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Wingin’ It: Leftover jambalaya pays tribute to New Orleans

You’re tired from cooking for four days straight, so we’re doing a toss-in-the-pot recipe

You like football. You like food. So do we! So much so, in fact, that we smash the two together to bring you a Buffalo Bills-inspired recipe each week. Whether it’s a take on an opponents’ fave or some real mad scientist **** coming your way, Wingin’ It is the spot to watch. This week we’re prepping for the already past the New Orleans Saints but drawing inspiration from them anyway!


Wingin it jambalaya

It’s our first POST-game Wingin’ It! I could have gone the route I did last time the Bills played on Thanksgiving and Buffaloed a classic side or something. But that’s a lot to ask of you to break traditions. Instead, let’s go the “we’re all tired and want something to just toss together” route. Jambalaya is perfect and a way to use some of your Thanksgiving leftovers in a way that even the most “sick-of-turkey-already” person will enjoy. Many of the ingredients are vague as they’re items you might have varying amounts of left. Just use what feels right and everything will be fine. There might be a couple items you want to go out and grab, but substitutions for a lot here should be fine (see prep notes and tips).


Turkey and Sausage Jambalaya with Buffalo Gravy

Serves: 6-10
Active Time: 20 min
Total Time: 6 hours or so

Ingredients

28 oz can crushed tomatoes
3 cups turkey broth
12 oz. sausage (andouille or smoked preferred)
Leftover turkey
Onion
Celery
Bell pepper(s)
1 tsp garlic
2 Tbsp Worcestershire sauce
2 Tbsp Cajun seasoning
Salt to taste
Oregano, Thyme, Paprika to taste
2 Cups uncooked rice

Leftover gravy
2 Tbsp hot sauce per cup of gravy
1⁄4 tsp thyme per cup of gravy

You’ll need: Slow cooker

  1. Add tomatoes and broth to slow cooker; turn to HIGH.
  2. Cut sausage into discs/chunks and add to slow cooker; add turkey.
  3. Chop onion, celery, and bell pepper (quickly, this is supposed to be easy); add to cooker.
  4. Add garlic, Worcestershire sauce, and Cajun seasoning to pot; stir. Let simmer about 4 hours.
  5. Add salt and spices to adjust flavor. (Shoot for a little more flavor intensity than you want the final product to have to account for the rice.)
  6. Stir in rice; stir and check every 15-20 min until rice is thoroughly cooked. Turn to lowest setting to keep warm.
  7. Add gravy, hot sauce, and thyme to sauce pan on MED/HIGH; mix and heat until warm.
  8. Serve jambalaya with gravy

Wingin’ It Tips and Prep Gallery

No helpful gallery this week as I don’t think you’ll need it and I too wanted a simplified cooking experience. I’ll list some substitutions for things you might not have after a Thanksgiving meal and also do a quick run down of how to make homemade gravy. The gravy might be a little late for many of you since you’ll need the turkey drippings, but if you have extra broth you’re good to go.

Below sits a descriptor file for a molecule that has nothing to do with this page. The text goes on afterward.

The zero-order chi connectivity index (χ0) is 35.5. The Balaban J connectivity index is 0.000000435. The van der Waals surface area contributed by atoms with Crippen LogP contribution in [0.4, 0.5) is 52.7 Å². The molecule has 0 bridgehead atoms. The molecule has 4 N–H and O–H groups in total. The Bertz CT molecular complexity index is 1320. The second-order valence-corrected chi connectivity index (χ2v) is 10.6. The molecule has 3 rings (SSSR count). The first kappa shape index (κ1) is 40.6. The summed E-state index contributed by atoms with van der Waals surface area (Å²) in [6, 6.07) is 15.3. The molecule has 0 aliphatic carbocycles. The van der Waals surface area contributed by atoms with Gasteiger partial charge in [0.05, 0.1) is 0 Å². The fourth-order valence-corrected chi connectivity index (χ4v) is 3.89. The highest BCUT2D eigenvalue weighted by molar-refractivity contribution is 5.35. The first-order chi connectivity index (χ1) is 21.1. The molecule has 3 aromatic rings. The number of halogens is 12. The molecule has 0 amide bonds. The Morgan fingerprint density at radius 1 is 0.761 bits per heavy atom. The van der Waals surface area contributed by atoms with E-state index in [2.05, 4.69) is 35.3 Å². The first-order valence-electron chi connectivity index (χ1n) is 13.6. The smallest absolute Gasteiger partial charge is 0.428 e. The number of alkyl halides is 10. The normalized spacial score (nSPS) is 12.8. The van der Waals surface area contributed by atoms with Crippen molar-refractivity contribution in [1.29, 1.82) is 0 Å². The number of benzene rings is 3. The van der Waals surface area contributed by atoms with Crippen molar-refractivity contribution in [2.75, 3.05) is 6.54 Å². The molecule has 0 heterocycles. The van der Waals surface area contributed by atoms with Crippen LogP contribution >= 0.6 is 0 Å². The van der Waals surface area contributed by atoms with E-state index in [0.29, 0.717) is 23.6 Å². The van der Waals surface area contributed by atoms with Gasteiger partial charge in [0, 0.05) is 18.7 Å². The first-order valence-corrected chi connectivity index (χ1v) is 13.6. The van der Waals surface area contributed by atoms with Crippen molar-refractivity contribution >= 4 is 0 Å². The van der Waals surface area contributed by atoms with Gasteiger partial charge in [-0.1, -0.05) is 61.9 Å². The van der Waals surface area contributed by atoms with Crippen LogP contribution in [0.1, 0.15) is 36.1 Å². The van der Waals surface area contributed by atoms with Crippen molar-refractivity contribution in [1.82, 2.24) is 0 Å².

Substitutions:

  • If you don’t have crushed canned tomatoes then pretty much any tomato product should work (diced, stewed, puree, etc.). You can also just toss in some tomatoes.
  • I knew I was doing jambalaya so I bought andouille sausage. Most sausage types will work, but smoked is better. Kielbasa is a good substitute. Jambalaya can also mix and match proteins so feel free to be creative.
  • If you don’t have Cajun seasoning, things you might have on hand can be used instead. Onion powder, garlic powder, red pepper or hot sauce can be substituted. Thyme, oregano, and paprika will likely need to be added in larger quantities as well.
  • If you don’t have turkey broth you can use another type. You could even get away with some thinner soups if you have it. If you have none of the above, water should work to cook the rice, but you might end up needing to spice it up or add more salt to compensate.

Making gravy:

If you’ve never done it, it’s super easy and will make the jarred stuff seem like the swill it is. If your turkey recipe called for a small amount of water at the bottom of the roasting pan, simply collect the drippings (all the liquid at the bottom, and likely some rendered fat). If you used a recipe that doesn’t have water (or deep fried) you might be out of luck. You can also use broth for this if you want.

Heat the dripping in a sauce pan on MED/HIGH. Good gravy requires tasting so for all the items you add, do a little, stir in, taste, repeat. You’ll want to add salt, pepper, and any other herbs/spices you might want for a particular food. For the spicy Wingin’ It gravy, that was hot sauce and thyme.

Once you have your flavor set, it’s time to thicken it. Place 3-4 Tbsp of all-purpose flour in a small bowl. Add about 5 Tbsp of the drippings into the bowl and mix it in with the flour until smooth. Small lumps are fine. Stir in about half of this mixture into the drippings. Check the thickness of what is now becoming gravy. Add a little more of the flour mixture in at a time until you reach desired thickness. If you use all the flour mixture, you can repeat the above and make more. Homemade gravy can be refrigerated but will likely end up gelatinous when cooled. No worries, it’ll turn back into gravy when warmed. And yes, I know jambalaya isn’t usually served with gravy, but you likely have some left and it’s a great way to easily stir in some added flavor.